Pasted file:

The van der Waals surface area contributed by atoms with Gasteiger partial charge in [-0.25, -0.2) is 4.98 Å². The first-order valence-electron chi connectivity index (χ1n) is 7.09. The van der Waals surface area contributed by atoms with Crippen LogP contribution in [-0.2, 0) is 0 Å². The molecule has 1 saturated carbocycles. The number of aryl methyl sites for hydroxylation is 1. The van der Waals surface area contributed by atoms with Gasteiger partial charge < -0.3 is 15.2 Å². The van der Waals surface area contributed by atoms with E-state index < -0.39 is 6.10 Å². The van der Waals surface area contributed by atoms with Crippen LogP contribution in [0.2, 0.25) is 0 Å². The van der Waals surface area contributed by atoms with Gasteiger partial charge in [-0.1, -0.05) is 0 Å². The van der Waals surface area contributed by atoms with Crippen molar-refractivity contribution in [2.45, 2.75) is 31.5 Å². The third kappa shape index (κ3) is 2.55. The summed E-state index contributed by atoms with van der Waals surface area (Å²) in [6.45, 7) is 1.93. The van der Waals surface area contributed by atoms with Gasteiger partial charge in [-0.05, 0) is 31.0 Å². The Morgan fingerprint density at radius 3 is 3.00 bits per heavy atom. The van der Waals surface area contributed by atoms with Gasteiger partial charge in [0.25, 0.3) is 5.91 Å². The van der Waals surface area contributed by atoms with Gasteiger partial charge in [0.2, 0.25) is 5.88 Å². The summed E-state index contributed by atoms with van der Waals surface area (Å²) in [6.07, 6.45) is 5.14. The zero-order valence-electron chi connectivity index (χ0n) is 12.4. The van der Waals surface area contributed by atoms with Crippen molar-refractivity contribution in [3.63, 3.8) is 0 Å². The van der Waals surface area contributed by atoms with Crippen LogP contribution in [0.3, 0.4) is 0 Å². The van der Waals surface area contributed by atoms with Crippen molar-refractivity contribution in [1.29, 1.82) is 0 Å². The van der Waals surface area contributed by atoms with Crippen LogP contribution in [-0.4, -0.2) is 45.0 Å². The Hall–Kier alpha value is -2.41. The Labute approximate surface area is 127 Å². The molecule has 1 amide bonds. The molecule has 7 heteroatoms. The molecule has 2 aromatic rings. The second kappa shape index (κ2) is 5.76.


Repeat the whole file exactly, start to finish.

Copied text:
The van der Waals surface area contributed by atoms with Gasteiger partial charge in [-0.25, -0.2) is 4.98 Å². The first-order valence-electron chi connectivity index (χ1n) is 7.09. The van der Waals surface area contributed by atoms with Crippen LogP contribution in [-0.2, 0) is 0 Å². The molecule has 1 saturated carbocycles. The number of aryl methyl sites for hydroxylation is 1. The van der Waals surface area contributed by atoms with Gasteiger partial charge < -0.3 is 15.2 Å². The van der Waals surface area contributed by atoms with E-state index < -0.39 is 6.10 Å². The van der Waals surface area contributed by atoms with Crippen LogP contribution in [0.2, 0.25) is 0 Å². The van der Waals surface area contributed by atoms with Gasteiger partial charge in [-0.1, -0.05) is 0 Å². The van der Waals surface area contributed by atoms with Crippen molar-refractivity contribution in [2.45, 2.75) is 31.5 Å². The third kappa shape index (κ3) is 2.55. The summed E-state index contributed by atoms with van der Waals surface area (Å²) in [6.45, 7) is 1.93. The van der Waals surface area contributed by atoms with Gasteiger partial charge in [-0.05, 0) is 31.0 Å². The Morgan fingerprint density at radius 3 is 3.00 bits per heavy atom. The van der Waals surface area contributed by atoms with Gasteiger partial charge in [0.25, 0.3) is 5.91 Å². The van der Waals surface area contributed by atoms with Gasteiger partial charge in [0.2, 0.25) is 5.88 Å². The summed E-state index contributed by atoms with van der Waals surface area (Å²) in [6.07, 6.45) is 5.14. The zero-order valence-electron chi connectivity index (χ0n) is 12.4. The van der Waals surface area contributed by atoms with Crippen molar-refractivity contribution in [3.63, 3.8) is 0 Å². The van der Waals surface area contributed by atoms with Crippen LogP contribution in [0.3, 0.4) is 0 Å². The van der Waals surface area contributed by atoms with Crippen molar-refractivity contribution in [1.29, 1.82) is 0 Å². The van der Waals surface area contributed by atoms with Crippen LogP contribution in [-0.4, -0.2) is 45.0 Å². The Hall–Kier alpha value is -2.41. The Labute approximate surface area is 127 Å². The molecule has 1 amide bonds. The molecule has 7 heteroatoms. The molecule has 2 aromatic rings. The second kappa shape index (κ2) is 5.76.